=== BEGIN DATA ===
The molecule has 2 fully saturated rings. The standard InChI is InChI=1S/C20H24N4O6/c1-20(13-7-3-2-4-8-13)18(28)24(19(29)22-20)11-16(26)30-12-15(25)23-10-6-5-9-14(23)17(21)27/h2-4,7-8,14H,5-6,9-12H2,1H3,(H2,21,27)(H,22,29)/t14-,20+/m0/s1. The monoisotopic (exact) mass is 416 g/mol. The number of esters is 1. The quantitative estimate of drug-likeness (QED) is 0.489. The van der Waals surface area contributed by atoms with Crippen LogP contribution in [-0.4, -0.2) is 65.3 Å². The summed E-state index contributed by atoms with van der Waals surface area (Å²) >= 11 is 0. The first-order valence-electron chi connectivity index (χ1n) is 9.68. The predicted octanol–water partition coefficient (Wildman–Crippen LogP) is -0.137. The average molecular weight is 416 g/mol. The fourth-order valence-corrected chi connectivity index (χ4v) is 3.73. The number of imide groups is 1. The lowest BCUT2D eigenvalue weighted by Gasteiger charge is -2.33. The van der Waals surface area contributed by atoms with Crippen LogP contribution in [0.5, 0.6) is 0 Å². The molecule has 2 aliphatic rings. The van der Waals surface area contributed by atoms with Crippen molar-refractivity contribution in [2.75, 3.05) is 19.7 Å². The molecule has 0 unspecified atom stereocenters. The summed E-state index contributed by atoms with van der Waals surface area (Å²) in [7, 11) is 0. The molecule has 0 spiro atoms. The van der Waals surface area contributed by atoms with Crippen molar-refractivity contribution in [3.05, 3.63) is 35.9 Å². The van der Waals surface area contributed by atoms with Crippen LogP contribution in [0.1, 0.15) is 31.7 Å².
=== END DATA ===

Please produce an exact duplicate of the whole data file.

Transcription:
The molecule has 2 fully saturated rings. The standard InChI is InChI=1S/C20H24N4O6/c1-20(13-7-3-2-4-8-13)18(28)24(19(29)22-20)11-16(26)30-12-15(25)23-10-6-5-9-14(23)17(21)27/h2-4,7-8,14H,5-6,9-12H2,1H3,(H2,21,27)(H,22,29)/t14-,20+/m0/s1. The monoisotopic (exact) mass is 416 g/mol. The number of esters is 1. The quantitative estimate of drug-likeness (QED) is 0.489. The van der Waals surface area contributed by atoms with Crippen LogP contribution in [-0.4, -0.2) is 65.3 Å². The summed E-state index contributed by atoms with van der Waals surface area (Å²) >= 11 is 0. The first-order valence-electron chi connectivity index (χ1n) is 9.68. The predicted octanol–water partition coefficient (Wildman–Crippen LogP) is -0.137. The average molecular weight is 416 g/mol. The fourth-order valence-corrected chi connectivity index (χ4v) is 3.73. The number of imide groups is 1. The lowest BCUT2D eigenvalue weighted by Gasteiger charge is -2.33. The van der Waals surface area contributed by atoms with Crippen LogP contribution in [0.5, 0.6) is 0 Å². The molecule has 2 aliphatic rings. The van der Waals surface area contributed by atoms with Crippen molar-refractivity contribution in [2.75, 3.05) is 19.7 Å². The molecule has 0 unspecified atom stereocenters. The summed E-state index contributed by atoms with van der Waals surface area (Å²) in [7, 11) is 0. The molecule has 0 spiro atoms. The van der Waals surface area contributed by atoms with Crippen molar-refractivity contribution in [3.05, 3.63) is 35.9 Å². The van der Waals surface area contributed by atoms with Crippen LogP contribution in [0.1, 0.15) is 31.7 Å².